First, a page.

Since the first two terms of the right hand side are divisible by 10000, they are not part of the last four digits of x2.  So, the last four digits of a2 are the same as the last four digits of x2.

With this in mind, we can repeatedly take the squares of the last four digits, starting with 2 as shown in the table below.  After 24 steps, we add 1, thus finding the last four digits of 2224 + 1.

 22x ≡ ... (mod 10000) 21 ≡ 2 22 or 22 ≡ 4 24 or 42 ≡ 16 28 or 162 ≡ 256 224 or 2562 ≡ 5536 225 or 55362 ≡ 7296 226 or 72962 ≡ 1616 227 or 16162 ≡ 1456 228 or 14562 ≡ 9936 229 or 99362 ≡ 4096 2210 or 40962 ≡ 7216 2211 or 72162 ≡ 656 2212 or 6562 ≡ 336 2213 or 3362 ≡ 2896 2214 or 28962 ≡ 6816 2215 or 68162 ≡ 7856 2216 or 78562 ≡ 6736 2217 or 67362 ≡ 3696 2218 or 36962 ≡ 416 2219 or 4162 ≡ 3056 2220 or 30562 ≡ 9136 2221 or 91362 ≡ 6496 2222 or 64962 ≡ 8016 2223 or 80162 ≡ 6256 2224 or 62562 ≡ 7536

2224  7536 (mod 10000), so 2224 + 1  7537 (mod 10000).

USAMTS Problem 3/1/12

Determine the integers a, b, c, d, and e for which

(x2 + ax + b)(x3  + cx2 + dx + e) = x5  9x  27 .

Given (x2 + ax + b)(x3  + cx2 + dx + e) = x5  9x  27:

x5 + (a + c)x4 + (b + ca + d)x3 + (bc + ad + b)x2 + (bd + ea)x + be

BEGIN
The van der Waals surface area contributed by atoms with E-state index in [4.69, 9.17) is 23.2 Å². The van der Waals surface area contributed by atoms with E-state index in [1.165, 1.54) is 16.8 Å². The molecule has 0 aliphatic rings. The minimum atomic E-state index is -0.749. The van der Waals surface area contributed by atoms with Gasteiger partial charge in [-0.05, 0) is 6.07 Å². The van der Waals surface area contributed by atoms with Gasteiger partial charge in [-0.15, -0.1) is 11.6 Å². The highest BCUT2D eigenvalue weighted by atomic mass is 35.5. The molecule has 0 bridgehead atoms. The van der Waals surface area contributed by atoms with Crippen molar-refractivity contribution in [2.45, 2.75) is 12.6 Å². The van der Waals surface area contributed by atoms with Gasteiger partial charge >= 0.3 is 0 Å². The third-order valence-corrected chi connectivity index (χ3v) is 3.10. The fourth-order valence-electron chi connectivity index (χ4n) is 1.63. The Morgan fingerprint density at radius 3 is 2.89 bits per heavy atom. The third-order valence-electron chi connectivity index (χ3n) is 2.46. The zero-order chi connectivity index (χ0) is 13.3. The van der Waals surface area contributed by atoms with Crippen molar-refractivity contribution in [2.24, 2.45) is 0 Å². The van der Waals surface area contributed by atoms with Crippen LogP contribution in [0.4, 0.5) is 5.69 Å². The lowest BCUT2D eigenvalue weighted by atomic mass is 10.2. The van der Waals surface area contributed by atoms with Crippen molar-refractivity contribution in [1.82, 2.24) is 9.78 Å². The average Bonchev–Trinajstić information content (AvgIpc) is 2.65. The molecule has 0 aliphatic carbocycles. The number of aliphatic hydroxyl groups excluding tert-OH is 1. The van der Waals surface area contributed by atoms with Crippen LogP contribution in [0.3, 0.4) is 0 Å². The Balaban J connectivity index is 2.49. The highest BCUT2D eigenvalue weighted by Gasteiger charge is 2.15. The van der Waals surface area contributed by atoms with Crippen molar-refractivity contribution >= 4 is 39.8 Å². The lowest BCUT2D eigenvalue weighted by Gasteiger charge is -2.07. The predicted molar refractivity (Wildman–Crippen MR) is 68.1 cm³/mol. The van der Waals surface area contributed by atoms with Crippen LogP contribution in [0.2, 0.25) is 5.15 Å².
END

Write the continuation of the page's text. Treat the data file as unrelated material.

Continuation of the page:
= x5  9x  27

By comparing the coeficients of both sides, we get five equations:

a + c = 0                (1

b + ca + d = 0        (2

bc + ad + b = 0      (3

bd + ea = -9                     (4

be = -27                 (5

1) gives:

c = -a                     (6

2) gives:

b  a2 + d = 0

or d = a2  b                  (7

3) gives:

-ba + a(a2  b) + e = 0

or e = ba  a3 + ab

or e = 2ab  a3                         (8

4) gives:

b(a2  b) + a(2ab  a3) = -9

or a2b  b2 + 2a2b  a4 + 9 = 0

or a4  3a2b + (b2  9) = 0                (9

Solving for a2

a2 = (3b ± (9b2  4b2 + 36))/2

or a2 = (3b ± (5b2 + 36))/2              (10

From 5) we get:

be = -27

, and since b and e are integers, b (and e) must be one of the following: ±1, ±3, ±9, or ±27.

To find out which one will produce integer a, we will test each possibillity by seeing if (3b ±  /2 is a perfect square

and for that we check first (5b2 + 36) is a perfect square.

When b = ±1, 5b2 + 36 = 41, which is not a perfect square.

When b = ±3, 5b2 + 36 = 81, which is a perfect square, a2. (3b ±  /2 = ±9 or 0, both of which are perfect squares

When b = ±9, 5b2 + 36 = 441, which is a perfect square.  However,

(3b ±  /2 = ±24 or ±3, neither of which are perfect squares.

When b = ±27, 5b2 + 36 = 3681, which is not a perfect square.

The only possible values for b are 3 and -3.

If b = -3, a2 = -9 or 0

a2 = -9 is impossible because a is a real number.

a2 = 0 is also impossible because:

8) gives e = 2ab  a3 = 0

or be = 0

but from 5) we know that be = -27.

So b cannot equal -3

Our only possibility is b = 3.

If b = 3, a2 = 9 or 0

We know a2 = 0 is impossible.

a2 = 9 is perfectly valid.

a = 3 or -3

b = 3

7) gives:

d = a2 - b

or d = 6